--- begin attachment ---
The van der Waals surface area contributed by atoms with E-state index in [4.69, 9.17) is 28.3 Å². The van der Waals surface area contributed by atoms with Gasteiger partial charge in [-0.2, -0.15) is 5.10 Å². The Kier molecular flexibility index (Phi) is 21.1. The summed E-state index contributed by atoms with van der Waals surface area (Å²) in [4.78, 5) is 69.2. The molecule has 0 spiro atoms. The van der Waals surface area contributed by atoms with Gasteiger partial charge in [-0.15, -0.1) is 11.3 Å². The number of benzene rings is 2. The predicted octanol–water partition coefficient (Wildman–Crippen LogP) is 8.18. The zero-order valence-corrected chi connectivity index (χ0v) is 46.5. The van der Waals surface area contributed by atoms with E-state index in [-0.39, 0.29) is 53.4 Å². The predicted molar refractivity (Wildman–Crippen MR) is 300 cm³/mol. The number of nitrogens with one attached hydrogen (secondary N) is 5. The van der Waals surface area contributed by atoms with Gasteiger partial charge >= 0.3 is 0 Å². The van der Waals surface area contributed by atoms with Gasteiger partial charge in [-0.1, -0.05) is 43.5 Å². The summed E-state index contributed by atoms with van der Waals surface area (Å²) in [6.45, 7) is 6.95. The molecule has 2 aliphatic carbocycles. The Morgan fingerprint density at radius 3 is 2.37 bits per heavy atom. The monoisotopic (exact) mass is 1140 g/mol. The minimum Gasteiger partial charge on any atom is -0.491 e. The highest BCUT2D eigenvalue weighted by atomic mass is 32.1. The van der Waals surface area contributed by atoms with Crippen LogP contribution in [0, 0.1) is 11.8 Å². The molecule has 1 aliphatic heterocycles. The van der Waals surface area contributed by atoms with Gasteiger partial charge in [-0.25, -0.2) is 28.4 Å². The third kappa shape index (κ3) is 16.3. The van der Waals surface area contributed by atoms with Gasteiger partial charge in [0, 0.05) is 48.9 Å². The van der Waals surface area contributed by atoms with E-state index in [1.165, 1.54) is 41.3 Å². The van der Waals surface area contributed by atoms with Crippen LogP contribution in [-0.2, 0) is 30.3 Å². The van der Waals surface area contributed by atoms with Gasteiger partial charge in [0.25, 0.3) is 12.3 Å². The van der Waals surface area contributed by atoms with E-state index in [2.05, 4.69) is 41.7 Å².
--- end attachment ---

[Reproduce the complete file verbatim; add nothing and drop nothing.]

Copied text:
The van der Waals surface area contributed by atoms with E-state index in [4.69, 9.17) is 28.3 Å². The van der Waals surface area contributed by atoms with Gasteiger partial charge in [-0.2, -0.15) is 5.10 Å². The Kier molecular flexibility index (Phi) is 21.1. The summed E-state index contributed by atoms with van der Waals surface area (Å²) in [4.78, 5) is 69.2. The molecule has 0 spiro atoms. The van der Waals surface area contributed by atoms with Gasteiger partial charge in [-0.15, -0.1) is 11.3 Å². The number of benzene rings is 2. The predicted octanol–water partition coefficient (Wildman–Crippen LogP) is 8.18. The zero-order valence-corrected chi connectivity index (χ0v) is 46.5. The van der Waals surface area contributed by atoms with E-state index in [-0.39, 0.29) is 53.4 Å². The predicted molar refractivity (Wildman–Crippen MR) is 300 cm³/mol. The number of nitrogens with one attached hydrogen (secondary N) is 5. The van der Waals surface area contributed by atoms with Gasteiger partial charge >= 0.3 is 0 Å². The van der Waals surface area contributed by atoms with Gasteiger partial charge in [-0.1, -0.05) is 43.5 Å². The summed E-state index contributed by atoms with van der Waals surface area (Å²) in [6.45, 7) is 6.95. The molecule has 2 aliphatic carbocycles. The Morgan fingerprint density at radius 3 is 2.37 bits per heavy atom. The monoisotopic (exact) mass is 1140 g/mol. The minimum Gasteiger partial charge on any atom is -0.491 e. The highest BCUT2D eigenvalue weighted by atomic mass is 32.1. The van der Waals surface area contributed by atoms with Crippen LogP contribution in [0, 0.1) is 11.8 Å². The molecule has 1 aliphatic heterocycles. The van der Waals surface area contributed by atoms with Gasteiger partial charge in [-0.25, -0.2) is 28.4 Å². The third kappa shape index (κ3) is 16.3. The van der Waals surface area contributed by atoms with Gasteiger partial charge in [0, 0.05) is 48.9 Å². The van der Waals surface area contributed by atoms with E-state index in [1.165, 1.54) is 41.3 Å². The van der Waals surface area contributed by atoms with Crippen LogP contribution in [-0.2, 0) is 30.3 Å². The van der Waals surface area contributed by atoms with Gasteiger partial charge in [0.25, 0.3) is 12.3 Å². The van der Waals surface area contributed by atoms with E-state index in [2.05, 4.69) is 41.7 Å².